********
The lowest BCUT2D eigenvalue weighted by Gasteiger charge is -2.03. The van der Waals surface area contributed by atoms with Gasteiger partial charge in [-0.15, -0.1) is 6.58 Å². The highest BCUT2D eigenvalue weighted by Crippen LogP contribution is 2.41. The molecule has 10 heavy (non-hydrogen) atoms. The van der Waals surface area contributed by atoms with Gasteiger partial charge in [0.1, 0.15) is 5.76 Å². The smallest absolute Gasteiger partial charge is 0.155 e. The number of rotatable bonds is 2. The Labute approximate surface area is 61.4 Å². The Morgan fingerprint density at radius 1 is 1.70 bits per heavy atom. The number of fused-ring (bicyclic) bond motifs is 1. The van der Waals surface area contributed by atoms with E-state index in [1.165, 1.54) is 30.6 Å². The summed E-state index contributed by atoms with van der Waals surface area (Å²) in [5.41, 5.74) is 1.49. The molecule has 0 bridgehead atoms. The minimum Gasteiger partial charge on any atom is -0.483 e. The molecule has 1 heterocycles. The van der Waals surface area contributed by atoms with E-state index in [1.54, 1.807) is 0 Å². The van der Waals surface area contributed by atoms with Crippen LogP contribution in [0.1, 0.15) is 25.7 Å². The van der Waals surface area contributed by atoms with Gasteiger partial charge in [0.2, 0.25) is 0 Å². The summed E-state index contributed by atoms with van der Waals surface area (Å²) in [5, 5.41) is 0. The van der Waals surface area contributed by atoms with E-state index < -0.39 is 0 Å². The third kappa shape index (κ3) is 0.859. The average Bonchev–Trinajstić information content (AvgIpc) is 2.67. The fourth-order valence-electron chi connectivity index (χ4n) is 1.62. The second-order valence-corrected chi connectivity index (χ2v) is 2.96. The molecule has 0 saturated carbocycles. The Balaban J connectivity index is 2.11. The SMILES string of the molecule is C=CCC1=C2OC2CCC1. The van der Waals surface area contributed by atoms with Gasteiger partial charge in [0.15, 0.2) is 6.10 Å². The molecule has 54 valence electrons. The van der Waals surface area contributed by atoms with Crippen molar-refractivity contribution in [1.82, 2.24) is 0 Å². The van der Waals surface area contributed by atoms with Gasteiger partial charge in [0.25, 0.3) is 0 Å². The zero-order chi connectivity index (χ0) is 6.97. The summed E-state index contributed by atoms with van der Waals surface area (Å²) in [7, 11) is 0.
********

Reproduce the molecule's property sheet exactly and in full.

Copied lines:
The lowest BCUT2D eigenvalue weighted by Gasteiger charge is -2.03. The van der Waals surface area contributed by atoms with Gasteiger partial charge in [-0.15, -0.1) is 6.58 Å². The highest BCUT2D eigenvalue weighted by Crippen LogP contribution is 2.41. The molecule has 10 heavy (non-hydrogen) atoms. The van der Waals surface area contributed by atoms with Gasteiger partial charge in [0.1, 0.15) is 5.76 Å². The smallest absolute Gasteiger partial charge is 0.155 e. The number of rotatable bonds is 2. The Labute approximate surface area is 61.4 Å². The Morgan fingerprint density at radius 1 is 1.70 bits per heavy atom. The number of fused-ring (bicyclic) bond motifs is 1. The van der Waals surface area contributed by atoms with E-state index in [1.165, 1.54) is 30.6 Å². The summed E-state index contributed by atoms with van der Waals surface area (Å²) in [5.41, 5.74) is 1.49. The molecule has 0 bridgehead atoms. The minimum Gasteiger partial charge on any atom is -0.483 e. The molecule has 1 heterocycles. The van der Waals surface area contributed by atoms with E-state index in [1.54, 1.807) is 0 Å². The van der Waals surface area contributed by atoms with Crippen LogP contribution in [0.1, 0.15) is 25.7 Å². The van der Waals surface area contributed by atoms with Gasteiger partial charge in [0.2, 0.25) is 0 Å². The summed E-state index contributed by atoms with van der Waals surface area (Å²) in [5, 5.41) is 0. The van der Waals surface area contributed by atoms with E-state index < -0.39 is 0 Å². The third kappa shape index (κ3) is 0.859. The average Bonchev–Trinajstić information content (AvgIpc) is 2.67. The fourth-order valence-electron chi connectivity index (χ4n) is 1.62. The second-order valence-corrected chi connectivity index (χ2v) is 2.96. The molecule has 0 saturated carbocycles. The Balaban J connectivity index is 2.11. The SMILES string of the molecule is C=CCC1=C2OC2CCC1. The van der Waals surface area contributed by atoms with Gasteiger partial charge in [0.15, 0.2) is 6.10 Å². The molecule has 54 valence electrons. The van der Waals surface area contributed by atoms with Crippen molar-refractivity contribution in [1.82, 2.24) is 0 Å². The van der Waals surface area contributed by atoms with Gasteiger partial charge in [0.25, 0.3) is 0 Å². The zero-order chi connectivity index (χ0) is 6.97. The summed E-state index contributed by atoms with van der Waals surface area (Å²) in [7, 11) is 0.